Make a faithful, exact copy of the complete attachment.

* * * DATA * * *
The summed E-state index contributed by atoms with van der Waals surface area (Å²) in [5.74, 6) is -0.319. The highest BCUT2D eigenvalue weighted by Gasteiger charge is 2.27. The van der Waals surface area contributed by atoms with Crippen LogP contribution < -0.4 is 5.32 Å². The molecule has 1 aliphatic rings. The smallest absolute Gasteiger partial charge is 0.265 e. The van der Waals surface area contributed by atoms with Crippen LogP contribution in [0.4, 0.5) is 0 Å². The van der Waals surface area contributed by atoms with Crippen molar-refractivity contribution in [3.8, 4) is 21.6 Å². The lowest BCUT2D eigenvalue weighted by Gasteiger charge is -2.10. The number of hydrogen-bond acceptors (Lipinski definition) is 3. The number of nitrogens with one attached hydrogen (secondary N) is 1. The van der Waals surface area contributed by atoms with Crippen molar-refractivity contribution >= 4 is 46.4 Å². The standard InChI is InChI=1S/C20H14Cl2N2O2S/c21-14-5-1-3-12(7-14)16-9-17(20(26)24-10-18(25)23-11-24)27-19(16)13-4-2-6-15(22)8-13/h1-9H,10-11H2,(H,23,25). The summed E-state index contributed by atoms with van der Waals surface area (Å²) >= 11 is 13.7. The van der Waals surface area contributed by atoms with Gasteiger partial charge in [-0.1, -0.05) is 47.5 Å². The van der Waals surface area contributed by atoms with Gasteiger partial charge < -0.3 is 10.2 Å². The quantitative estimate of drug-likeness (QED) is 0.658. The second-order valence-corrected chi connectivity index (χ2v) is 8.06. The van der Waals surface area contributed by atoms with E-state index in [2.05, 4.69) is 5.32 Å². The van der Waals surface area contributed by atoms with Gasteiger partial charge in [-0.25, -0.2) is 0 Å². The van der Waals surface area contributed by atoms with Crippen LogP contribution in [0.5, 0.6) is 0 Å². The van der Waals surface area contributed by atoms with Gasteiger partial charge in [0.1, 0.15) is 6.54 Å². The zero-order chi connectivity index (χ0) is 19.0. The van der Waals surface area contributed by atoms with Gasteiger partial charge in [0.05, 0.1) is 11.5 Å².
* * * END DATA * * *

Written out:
The summed E-state index contributed by atoms with van der Waals surface area (Å²) in [5.74, 6) is -0.319. The highest BCUT2D eigenvalue weighted by Gasteiger charge is 2.27. The van der Waals surface area contributed by atoms with Crippen LogP contribution < -0.4 is 5.32 Å². The molecule has 1 aliphatic rings. The smallest absolute Gasteiger partial charge is 0.265 e. The van der Waals surface area contributed by atoms with Crippen LogP contribution in [0.4, 0.5) is 0 Å². The van der Waals surface area contributed by atoms with Crippen molar-refractivity contribution in [3.8, 4) is 21.6 Å². The lowest BCUT2D eigenvalue weighted by Gasteiger charge is -2.10. The number of hydrogen-bond acceptors (Lipinski definition) is 3. The number of nitrogens with one attached hydrogen (secondary N) is 1. The van der Waals surface area contributed by atoms with Crippen molar-refractivity contribution >= 4 is 46.4 Å². The standard InChI is InChI=1S/C20H14Cl2N2O2S/c21-14-5-1-3-12(7-14)16-9-17(20(26)24-10-18(25)23-11-24)27-19(16)13-4-2-6-15(22)8-13/h1-9H,10-11H2,(H,23,25). The summed E-state index contributed by atoms with van der Waals surface area (Å²) >= 11 is 13.7. The van der Waals surface area contributed by atoms with Gasteiger partial charge in [-0.1, -0.05) is 47.5 Å². The van der Waals surface area contributed by atoms with Gasteiger partial charge < -0.3 is 10.2 Å². The quantitative estimate of drug-likeness (QED) is 0.658. The second-order valence-corrected chi connectivity index (χ2v) is 8.06. The van der Waals surface area contributed by atoms with E-state index in [2.05, 4.69) is 5.32 Å². The van der Waals surface area contributed by atoms with Gasteiger partial charge in [-0.25, -0.2) is 0 Å². The van der Waals surface area contributed by atoms with Crippen LogP contribution in [0.5, 0.6) is 0 Å². The van der Waals surface area contributed by atoms with Gasteiger partial charge in [0.1, 0.15) is 6.54 Å². The zero-order chi connectivity index (χ0) is 19.0. The van der Waals surface area contributed by atoms with Gasteiger partial charge in [0.05, 0.1) is 11.5 Å².